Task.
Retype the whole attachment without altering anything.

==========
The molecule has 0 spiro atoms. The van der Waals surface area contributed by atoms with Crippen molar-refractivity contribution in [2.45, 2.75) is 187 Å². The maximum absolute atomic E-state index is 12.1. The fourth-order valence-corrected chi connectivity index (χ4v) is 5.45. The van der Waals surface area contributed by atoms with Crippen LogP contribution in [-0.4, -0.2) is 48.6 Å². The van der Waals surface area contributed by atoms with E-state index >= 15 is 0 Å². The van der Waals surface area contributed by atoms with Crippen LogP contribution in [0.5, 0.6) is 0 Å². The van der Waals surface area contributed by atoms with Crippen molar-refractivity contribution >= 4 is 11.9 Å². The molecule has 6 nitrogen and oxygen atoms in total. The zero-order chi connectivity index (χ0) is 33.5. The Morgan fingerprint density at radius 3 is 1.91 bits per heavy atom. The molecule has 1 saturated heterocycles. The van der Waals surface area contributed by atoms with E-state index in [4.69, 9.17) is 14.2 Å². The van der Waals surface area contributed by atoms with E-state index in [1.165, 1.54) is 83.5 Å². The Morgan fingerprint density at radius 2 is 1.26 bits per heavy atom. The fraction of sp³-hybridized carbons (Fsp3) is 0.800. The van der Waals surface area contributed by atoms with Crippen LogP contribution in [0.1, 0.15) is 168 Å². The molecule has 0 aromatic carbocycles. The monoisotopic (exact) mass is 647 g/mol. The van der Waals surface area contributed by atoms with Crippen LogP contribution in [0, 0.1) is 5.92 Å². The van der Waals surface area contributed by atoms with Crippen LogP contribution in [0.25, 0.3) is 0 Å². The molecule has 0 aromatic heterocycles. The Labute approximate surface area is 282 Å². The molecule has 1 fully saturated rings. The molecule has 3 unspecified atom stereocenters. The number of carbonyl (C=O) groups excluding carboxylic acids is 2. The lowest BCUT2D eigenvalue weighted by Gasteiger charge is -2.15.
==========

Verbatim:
The molecule has 0 spiro atoms. The van der Waals surface area contributed by atoms with Crippen molar-refractivity contribution in [2.45, 2.75) is 187 Å². The maximum absolute atomic E-state index is 12.1. The fourth-order valence-corrected chi connectivity index (χ4v) is 5.45. The van der Waals surface area contributed by atoms with Crippen LogP contribution in [-0.4, -0.2) is 48.6 Å². The van der Waals surface area contributed by atoms with E-state index >= 15 is 0 Å². The van der Waals surface area contributed by atoms with Crippen LogP contribution in [0.5, 0.6) is 0 Å². The van der Waals surface area contributed by atoms with Crippen molar-refractivity contribution >= 4 is 11.9 Å². The molecule has 6 nitrogen and oxygen atoms in total. The zero-order chi connectivity index (χ0) is 33.5. The Morgan fingerprint density at radius 3 is 1.91 bits per heavy atom. The molecule has 1 saturated heterocycles. The van der Waals surface area contributed by atoms with E-state index in [4.69, 9.17) is 14.2 Å². The van der Waals surface area contributed by atoms with E-state index in [1.165, 1.54) is 83.5 Å². The Morgan fingerprint density at radius 2 is 1.26 bits per heavy atom. The fraction of sp³-hybridized carbons (Fsp3) is 0.800. The van der Waals surface area contributed by atoms with Crippen LogP contribution in [0.1, 0.15) is 168 Å². The molecule has 0 aromatic carbocycles. The monoisotopic (exact) mass is 647 g/mol. The van der Waals surface area contributed by atoms with Crippen LogP contribution in [0, 0.1) is 5.92 Å². The van der Waals surface area contributed by atoms with Crippen LogP contribution in [0.25, 0.3) is 0 Å². The molecule has 0 aromatic heterocycles. The Labute approximate surface area is 282 Å². The molecule has 1 fully saturated rings. The molecule has 3 unspecified atom stereocenters. The number of carbonyl (C=O) groups excluding carboxylic acids is 2. The lowest BCUT2D eigenvalue weighted by Gasteiger charge is -2.15.